3. Put away all of your dishes. Now that all of your dishes are clean, dry them and put them away. This way your counter top is completely uncluttered.
  4. Have less dishes. You may find that you have too many dishes. Some people have 25 coffee mugs in their cupboard, why do you have 25 coffee cups? You can clean the cup you used for coffee in the morning and use it again. You only need one cup per person, plus as many as you might have guests for tea. I find that three coffee cups is more than enough for a person who lives alone, four if you live with one person. If you throw a dinner party tell your friends to bring a mug, or invest in recyclable plastic or paper cups for the occasion.

Eventually you the habit of dish washing will become a habit that you do regularly and with great appreciation. Your kitchen sink will never be full of disgusting dishes. At this point congratulate yourself, you’re awesome!

You’ll be surprised, doing the dishes regularly will effect many other aspects of your life. The part of your mind that is always worrying that you have to clean the dishes when you get home will be silent. You’ve entered a brand new world full of clean dishes and an uncluttered kitchen.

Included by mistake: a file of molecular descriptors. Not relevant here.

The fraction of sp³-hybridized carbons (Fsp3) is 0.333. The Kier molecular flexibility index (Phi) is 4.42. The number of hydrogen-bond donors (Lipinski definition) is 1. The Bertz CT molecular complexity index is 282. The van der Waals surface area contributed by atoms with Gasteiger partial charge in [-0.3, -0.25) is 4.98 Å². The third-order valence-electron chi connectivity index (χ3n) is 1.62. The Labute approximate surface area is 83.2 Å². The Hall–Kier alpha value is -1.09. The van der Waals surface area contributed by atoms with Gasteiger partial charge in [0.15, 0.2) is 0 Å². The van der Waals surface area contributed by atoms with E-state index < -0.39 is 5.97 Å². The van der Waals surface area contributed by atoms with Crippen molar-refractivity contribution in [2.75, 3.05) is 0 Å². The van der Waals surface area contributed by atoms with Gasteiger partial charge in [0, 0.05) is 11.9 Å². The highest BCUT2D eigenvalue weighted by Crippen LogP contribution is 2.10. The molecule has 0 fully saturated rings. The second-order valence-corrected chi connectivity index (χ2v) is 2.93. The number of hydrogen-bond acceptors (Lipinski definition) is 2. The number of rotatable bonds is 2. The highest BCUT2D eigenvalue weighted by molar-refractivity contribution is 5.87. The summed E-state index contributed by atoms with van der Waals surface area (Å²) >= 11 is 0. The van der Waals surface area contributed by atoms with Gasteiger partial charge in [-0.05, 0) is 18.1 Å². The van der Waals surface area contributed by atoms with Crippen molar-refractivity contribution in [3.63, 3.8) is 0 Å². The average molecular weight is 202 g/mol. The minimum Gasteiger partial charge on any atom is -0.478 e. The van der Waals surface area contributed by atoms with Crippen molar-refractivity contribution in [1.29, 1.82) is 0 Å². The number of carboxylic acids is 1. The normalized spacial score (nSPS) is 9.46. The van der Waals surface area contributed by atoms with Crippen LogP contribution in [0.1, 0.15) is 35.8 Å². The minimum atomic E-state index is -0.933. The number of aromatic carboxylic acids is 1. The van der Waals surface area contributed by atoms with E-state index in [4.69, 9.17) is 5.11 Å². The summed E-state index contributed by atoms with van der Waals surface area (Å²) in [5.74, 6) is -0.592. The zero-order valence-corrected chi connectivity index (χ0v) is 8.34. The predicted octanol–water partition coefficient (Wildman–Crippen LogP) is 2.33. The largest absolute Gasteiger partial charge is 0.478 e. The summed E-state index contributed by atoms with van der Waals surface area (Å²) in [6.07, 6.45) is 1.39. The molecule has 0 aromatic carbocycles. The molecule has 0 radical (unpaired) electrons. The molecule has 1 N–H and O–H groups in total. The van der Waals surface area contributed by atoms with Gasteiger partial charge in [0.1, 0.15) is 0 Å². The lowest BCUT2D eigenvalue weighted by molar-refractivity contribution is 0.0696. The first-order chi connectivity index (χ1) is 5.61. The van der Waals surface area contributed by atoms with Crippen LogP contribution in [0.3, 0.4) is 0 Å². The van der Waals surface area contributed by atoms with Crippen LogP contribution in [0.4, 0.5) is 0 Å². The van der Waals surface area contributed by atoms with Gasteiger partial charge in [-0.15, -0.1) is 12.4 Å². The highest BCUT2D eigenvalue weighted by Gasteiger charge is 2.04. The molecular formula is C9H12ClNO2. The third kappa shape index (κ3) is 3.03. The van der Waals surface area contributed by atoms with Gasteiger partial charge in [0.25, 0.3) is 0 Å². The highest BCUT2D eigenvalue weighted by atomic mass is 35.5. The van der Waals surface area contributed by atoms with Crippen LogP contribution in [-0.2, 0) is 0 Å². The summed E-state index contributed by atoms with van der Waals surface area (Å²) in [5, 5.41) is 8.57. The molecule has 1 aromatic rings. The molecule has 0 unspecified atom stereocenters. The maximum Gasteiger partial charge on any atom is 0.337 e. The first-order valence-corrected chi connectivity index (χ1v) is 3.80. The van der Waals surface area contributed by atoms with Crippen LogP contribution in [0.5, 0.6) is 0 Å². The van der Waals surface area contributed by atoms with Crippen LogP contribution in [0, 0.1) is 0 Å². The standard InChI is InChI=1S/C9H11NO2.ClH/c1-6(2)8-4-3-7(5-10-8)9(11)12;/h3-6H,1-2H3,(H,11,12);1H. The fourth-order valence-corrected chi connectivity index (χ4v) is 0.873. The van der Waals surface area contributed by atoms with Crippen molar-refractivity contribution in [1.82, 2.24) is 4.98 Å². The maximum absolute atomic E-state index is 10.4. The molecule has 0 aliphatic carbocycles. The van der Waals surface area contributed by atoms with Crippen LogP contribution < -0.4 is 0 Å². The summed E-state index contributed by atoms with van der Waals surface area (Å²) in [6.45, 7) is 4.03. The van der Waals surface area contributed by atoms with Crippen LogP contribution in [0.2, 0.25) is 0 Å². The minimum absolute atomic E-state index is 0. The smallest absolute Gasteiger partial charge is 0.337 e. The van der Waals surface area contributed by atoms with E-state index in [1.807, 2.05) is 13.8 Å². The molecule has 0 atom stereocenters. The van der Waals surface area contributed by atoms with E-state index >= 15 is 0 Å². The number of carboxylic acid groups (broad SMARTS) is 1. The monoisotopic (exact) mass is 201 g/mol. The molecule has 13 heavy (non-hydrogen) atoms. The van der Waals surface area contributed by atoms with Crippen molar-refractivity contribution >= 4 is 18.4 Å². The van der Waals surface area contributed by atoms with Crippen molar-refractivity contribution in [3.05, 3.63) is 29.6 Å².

“To my mind, the idea that doing dishes is unpleasant can occur only when you aren’t doing them. Once you are standing in front of the sink with your sleeves rolled up and your hands in the warm water, it is really quite pleasant. I enjoy taking my time with each dish, being fully aware of the dish, the water, and each movement of my hands. I know that if I hurry in order to eat dessert sooner, the time of washing dishes will be unpleasant and not worth living. That would be a pity, for each minute, each second of life is a miracle. The dishes themselves and that fact that I am here washing them are miracles!” -Thich Nhat Hanh


If you enjoyed this story, please share it with anyone you know who could use some improvement in the dish-cleaning department. You know who I’m talking about.